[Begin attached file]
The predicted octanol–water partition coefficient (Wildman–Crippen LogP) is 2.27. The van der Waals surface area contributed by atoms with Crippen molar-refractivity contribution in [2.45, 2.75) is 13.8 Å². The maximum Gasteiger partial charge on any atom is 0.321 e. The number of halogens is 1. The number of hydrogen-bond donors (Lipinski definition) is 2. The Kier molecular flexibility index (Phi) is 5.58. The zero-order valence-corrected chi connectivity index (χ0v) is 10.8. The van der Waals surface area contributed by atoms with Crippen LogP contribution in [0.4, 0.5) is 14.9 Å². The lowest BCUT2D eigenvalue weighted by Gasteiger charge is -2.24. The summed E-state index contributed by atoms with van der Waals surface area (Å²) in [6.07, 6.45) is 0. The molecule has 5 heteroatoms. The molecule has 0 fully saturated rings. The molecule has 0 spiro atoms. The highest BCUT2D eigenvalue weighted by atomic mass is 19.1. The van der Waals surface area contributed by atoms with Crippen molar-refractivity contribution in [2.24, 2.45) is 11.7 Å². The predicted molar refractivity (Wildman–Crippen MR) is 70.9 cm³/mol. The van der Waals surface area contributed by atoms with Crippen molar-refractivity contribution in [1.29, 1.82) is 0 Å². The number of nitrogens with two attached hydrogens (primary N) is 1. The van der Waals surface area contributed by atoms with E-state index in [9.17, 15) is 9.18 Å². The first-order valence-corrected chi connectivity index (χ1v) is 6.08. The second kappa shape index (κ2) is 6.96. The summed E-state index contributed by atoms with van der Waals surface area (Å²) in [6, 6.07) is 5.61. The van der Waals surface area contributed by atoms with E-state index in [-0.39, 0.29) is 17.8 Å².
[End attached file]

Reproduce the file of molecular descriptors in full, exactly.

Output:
The predicted octanol–water partition coefficient (Wildman–Crippen LogP) is 2.27. The van der Waals surface area contributed by atoms with Crippen molar-refractivity contribution in [2.45, 2.75) is 13.8 Å². The maximum Gasteiger partial charge on any atom is 0.321 e. The number of halogens is 1. The number of hydrogen-bond donors (Lipinski definition) is 2. The Kier molecular flexibility index (Phi) is 5.58. The zero-order valence-corrected chi connectivity index (χ0v) is 10.8. The van der Waals surface area contributed by atoms with Crippen LogP contribution in [0.4, 0.5) is 14.9 Å². The lowest BCUT2D eigenvalue weighted by Gasteiger charge is -2.24. The summed E-state index contributed by atoms with van der Waals surface area (Å²) in [6.07, 6.45) is 0. The molecule has 5 heteroatoms. The molecule has 0 fully saturated rings. The molecule has 0 spiro atoms. The highest BCUT2D eigenvalue weighted by atomic mass is 19.1. The van der Waals surface area contributed by atoms with Crippen molar-refractivity contribution in [2.24, 2.45) is 11.7 Å². The predicted molar refractivity (Wildman–Crippen MR) is 70.9 cm³/mol. The van der Waals surface area contributed by atoms with Crippen molar-refractivity contribution in [1.29, 1.82) is 0 Å². The number of nitrogens with two attached hydrogens (primary N) is 1. The van der Waals surface area contributed by atoms with E-state index in [9.17, 15) is 9.18 Å². The first-order valence-corrected chi connectivity index (χ1v) is 6.08. The second kappa shape index (κ2) is 6.96. The summed E-state index contributed by atoms with van der Waals surface area (Å²) in [6, 6.07) is 5.61. The van der Waals surface area contributed by atoms with E-state index in [-0.39, 0.29) is 17.8 Å².